While many asked if this was a delayed April Fool's joke, the Florida State Athletic Department has confirmed that the current Seminole logo will be changed and a new logo for the athletic program will be unveiled on April 11.
There is only one small problem with the unveiling - shirts at a local Walmart have already spotted and the new look has already been view through the Internet and social media outlets.
Even when you win a national championship in football, you must roll with the changes in marketing and the almighty dollar.
According to a report on ESPN.com, the team will still use the Seminole warhead with the blessing of the Seminole Indian Tribe in Florida.
“The changes are very minor and the primary thing people will see is consistency in the garnet,” Florida State vice president for university relations Liz Maryanski said. “If you go into a sports store and look across the store, you’ll see as many shades of garnet as there are T-shirts, and we’re trying to get consistency in our colors."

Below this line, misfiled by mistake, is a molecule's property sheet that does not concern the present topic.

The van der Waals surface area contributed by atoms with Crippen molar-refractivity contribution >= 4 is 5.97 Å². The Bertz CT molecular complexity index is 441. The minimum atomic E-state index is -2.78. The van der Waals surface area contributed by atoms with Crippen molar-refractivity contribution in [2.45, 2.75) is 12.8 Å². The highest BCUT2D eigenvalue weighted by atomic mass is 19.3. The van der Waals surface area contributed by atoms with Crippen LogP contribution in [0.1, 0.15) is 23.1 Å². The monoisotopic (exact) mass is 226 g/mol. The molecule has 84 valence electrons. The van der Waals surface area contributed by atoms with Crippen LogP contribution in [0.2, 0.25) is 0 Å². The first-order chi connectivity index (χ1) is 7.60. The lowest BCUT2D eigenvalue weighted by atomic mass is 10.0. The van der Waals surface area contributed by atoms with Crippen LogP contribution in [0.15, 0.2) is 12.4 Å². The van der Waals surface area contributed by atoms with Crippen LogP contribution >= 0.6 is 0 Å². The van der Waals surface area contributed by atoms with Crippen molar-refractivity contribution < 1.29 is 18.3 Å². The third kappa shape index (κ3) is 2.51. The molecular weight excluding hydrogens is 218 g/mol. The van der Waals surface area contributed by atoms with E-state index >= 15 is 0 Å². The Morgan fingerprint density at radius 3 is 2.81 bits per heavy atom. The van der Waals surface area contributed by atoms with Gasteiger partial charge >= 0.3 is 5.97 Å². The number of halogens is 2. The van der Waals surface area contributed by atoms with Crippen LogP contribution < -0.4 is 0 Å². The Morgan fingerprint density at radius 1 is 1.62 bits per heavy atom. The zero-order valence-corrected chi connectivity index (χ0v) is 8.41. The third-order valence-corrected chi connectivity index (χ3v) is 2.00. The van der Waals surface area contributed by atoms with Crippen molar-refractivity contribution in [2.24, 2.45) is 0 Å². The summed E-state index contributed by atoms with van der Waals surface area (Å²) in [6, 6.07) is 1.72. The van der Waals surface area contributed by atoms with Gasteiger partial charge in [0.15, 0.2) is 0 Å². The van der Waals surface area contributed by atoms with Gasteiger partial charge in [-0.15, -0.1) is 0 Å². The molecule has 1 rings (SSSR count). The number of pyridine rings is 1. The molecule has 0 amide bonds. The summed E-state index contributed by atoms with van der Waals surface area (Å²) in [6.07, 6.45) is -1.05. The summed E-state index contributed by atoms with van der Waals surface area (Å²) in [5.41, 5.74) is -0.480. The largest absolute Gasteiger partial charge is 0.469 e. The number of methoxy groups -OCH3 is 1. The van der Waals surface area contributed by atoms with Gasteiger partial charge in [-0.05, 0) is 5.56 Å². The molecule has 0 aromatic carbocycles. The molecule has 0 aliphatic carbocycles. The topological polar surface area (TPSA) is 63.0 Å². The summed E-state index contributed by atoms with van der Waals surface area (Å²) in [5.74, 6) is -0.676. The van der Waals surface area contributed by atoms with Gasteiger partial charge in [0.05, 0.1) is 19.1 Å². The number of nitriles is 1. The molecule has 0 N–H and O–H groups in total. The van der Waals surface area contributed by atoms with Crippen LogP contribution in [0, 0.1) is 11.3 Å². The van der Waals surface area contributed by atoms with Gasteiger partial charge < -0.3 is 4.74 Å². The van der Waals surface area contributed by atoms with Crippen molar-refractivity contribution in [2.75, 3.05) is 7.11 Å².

Gary Bitner, the spokesperson for the Seminole Tribe of Florida, said the university recently presented the alterations to Seminole Tribe of Florida chairman James Billie, who signed off on the changes. Bitner said he is unaware of any request by the Seminole Tribe that Florida State alter its logo depicting the Seminole.
“The school was behind the changes and they submitted it to the Tribe for approval,” Bitner said. “It’s the relationship they have and the respect [Florida State] has for the Tribe that they wanted to reach out to the Tribe.”
Fans have so far had mixed reactions to the change. The older logo and the tradition of Chief Osceola planting the spear in the middle of the feld before each home game is one of the ahlloweed traditions in college football. Many took to their Twitter accounts to voice their displeasure over the suden change and the way the new logo looks.
Back in 2005, the NCAA placed Florida State on a list of schools deemed to have “hostile or abusive” mascots. The Seminole Tribe of Florida responded with a public and written declaration of support for Florida State, and the NCAA removed Florida State from the list.